XRI Investment Holdings v. Holifield: Precedent based on “magic words” leads to inequitable result

Corporate / M&A Decisions update series

In XRI Investment Holdings LLC v. Holifield, C.A. No. 2021-0619-JTL, the Court of Chancery found that defendant Holifield violated a No Transfer Provision in the limited liability company agreement of XRI Investment Holdings LLC when he transferred shares to a special purpose vehicle. Although “the law require[d] this result,” the court found it an “inequitable result” and that the outcome was “disquieting to a court of equity.” The court found that Holifield proved XRI’s acquiescence, but that the LLC agreement’s mandate that unpermitted transfers were “void,” rather than “voidable,” meant that all equitable defenses were inapplicable, according to binding Delaware Supreme Court precedent. As a result, the court indicated that it was bound by pre-existing law and granted judgment in XRI’s favor. In doing so, the court urged the Delaware Supreme Court to reconsider its precedent in connection with any appeal to avoid such inequitable outcomes in the future.

Defendant Holifield and non-party Gabriel co-founded XRI Investment Holdings LLC to explore uses for non-potable water sources in the oil and gas industry. In August 2016, Holifield and Gabriel sold a controlling interest in XRI to certain funds affiliated with an investment bank. As a result of the sale, the funds held Class A units while Holifield and Gabriel held Class B units.

In 2018, Holifield attempted to use his Class B units to secure a loan to XRI. Such a pledge of units required board approval, per XRI’s limited liability company agreement (the LLC Agreement), and Holifield learned that the five-member board of XRI was unlikely to approve the pledge. As a result, Holifield explored alternative structures with the aid of employees of XRI, eventually deciding to proceed by using a special purpose vehicle (SPV). Holifield created an SPV, called GH Blue Holdings, LLC (Blue), effected a “Permitted Transfer” of his Class B units, and, in turn, used those units to facilitate a loan to XRI (the XRI Loan). Under the LLC Agreement, a “Permitted Transfer” was designed to allow unitholders to transfer units for estate planning purposes.

In August 2020, however, Holifield defaulted on the XRI Loan. Various litigation ensued, including the case that led to this decision from the Delaware Court of Chancery. In this litigation, XRI asserted a claim for breach of contract against Blue and Holifield for breaching the LLC Agreement. The trial took place in June 2022. Following the trial, the court found that XRI proved that Holifield violated the No Transfer Provision in the LLC Agreement, even though it considered the outcome inequitable based on the defense of acquiescence.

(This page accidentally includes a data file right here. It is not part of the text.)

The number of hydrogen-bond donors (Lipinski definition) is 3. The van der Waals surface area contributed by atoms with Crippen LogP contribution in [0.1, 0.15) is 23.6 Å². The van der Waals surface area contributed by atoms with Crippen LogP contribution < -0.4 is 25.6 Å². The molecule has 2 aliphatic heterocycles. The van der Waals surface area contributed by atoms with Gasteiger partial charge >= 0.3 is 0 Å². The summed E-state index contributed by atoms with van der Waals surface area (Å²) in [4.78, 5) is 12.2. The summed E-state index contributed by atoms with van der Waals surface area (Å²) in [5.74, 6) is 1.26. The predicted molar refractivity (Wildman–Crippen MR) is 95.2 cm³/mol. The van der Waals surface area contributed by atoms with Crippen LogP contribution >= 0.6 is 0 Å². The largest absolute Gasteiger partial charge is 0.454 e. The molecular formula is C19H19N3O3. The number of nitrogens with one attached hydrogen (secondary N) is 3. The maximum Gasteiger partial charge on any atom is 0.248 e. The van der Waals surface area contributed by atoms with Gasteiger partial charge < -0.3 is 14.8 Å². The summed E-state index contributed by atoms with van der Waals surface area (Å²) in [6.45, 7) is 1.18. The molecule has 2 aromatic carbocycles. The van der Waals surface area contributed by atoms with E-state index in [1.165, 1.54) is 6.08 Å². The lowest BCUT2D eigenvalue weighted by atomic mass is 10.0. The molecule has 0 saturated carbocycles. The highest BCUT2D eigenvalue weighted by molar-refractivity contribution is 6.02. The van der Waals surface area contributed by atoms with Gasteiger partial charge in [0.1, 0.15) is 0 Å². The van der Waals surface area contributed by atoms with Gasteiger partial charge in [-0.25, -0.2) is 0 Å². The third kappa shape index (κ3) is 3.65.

XRI based its breach of contract claim on two theories: first, that Holifield’s transfer of his Class B united violated the provisions of the LLC Agreement prohibiting the transfer of units (the No Transfer Provision); and second, that XRI also argued that Holifield’s transfer to Blue violated the LLC Agreement’s prohibition on encumbering units (No Encumbrance Provision). The court focused on the No Transfer Provision theory and declined to reach the issue of the No Encumbrance Provision because it found that XRI did not prove that such a violation would affect the outcome of the case.

Regarding the No Transfer Provision theory, the court found that Holifield could not prove that the transfer of his Class B units to Blue was “made without consideration,” one of the elements required for the transfer to be a Permitted Transfer. Because Holifield could not do so, XRI stated a claim for breach of contract.

Holifield asserted several defenses, including that the doctrine of acquiescence barred XRI’s request for relief. The court found that Holifield proved acquiescence, but that acquiescence was nevertheless unavailable to Holifield based on the language of the LLC Agreement. Specifically, the court found acquiescence based on the actions of XRI and its employees, who knew that Holifield was seeking to use his units to raise capital, helped Holifield develop structures that would permit him to do so, and failed to say anything about the transfer to Blue for years after it occurred. After a lengthy academic discussion, the court also concluded that acquiescence, an equitable defense, was available to Holifield in an action at law.

Unfortunately for Holifield, the LLC Agreement provided that if a transfer violated the No Transfer Provision, it was “void,” and Delaware Supreme Court precedent prohibited the court from applying equitable defenses because “void” means void ab initio. As a result, the court entered judgment in XRI’s favor, but found that the result was inequitable based on the evidence demonstrating XRI’s acquiescence. The court found that the outcome was “disquieting to a court of equity,” and proceeded to lay out reasoning to allow for the application of equitable defenses in cases where a contract is void ab initio. The court was clear: “No one should be misled. The approach suggested by this decision does not currently reflect Delaware law.” The court proceeded to set out an alternative framework for the Delaware Supreme Court to consider. That rationale would “restrict determinations that acts were void ab initio to those acts that contravene limitations imposed by the state, not agreements by private parties” and would “apply regardless of the language used in the parties’ contract.” In the view of the court, the regime would avoid outcomes that are “contrary to the equities of the case,” such as the outcome in XRI.


Authored by Ryan Philp, Michael Hefter, and Allison Wuertz.

David Michaeli
New York
Allison Wuertz
New York
Jon Talotta
Global Co-Lead
Northern Virginia
William Regan
New York


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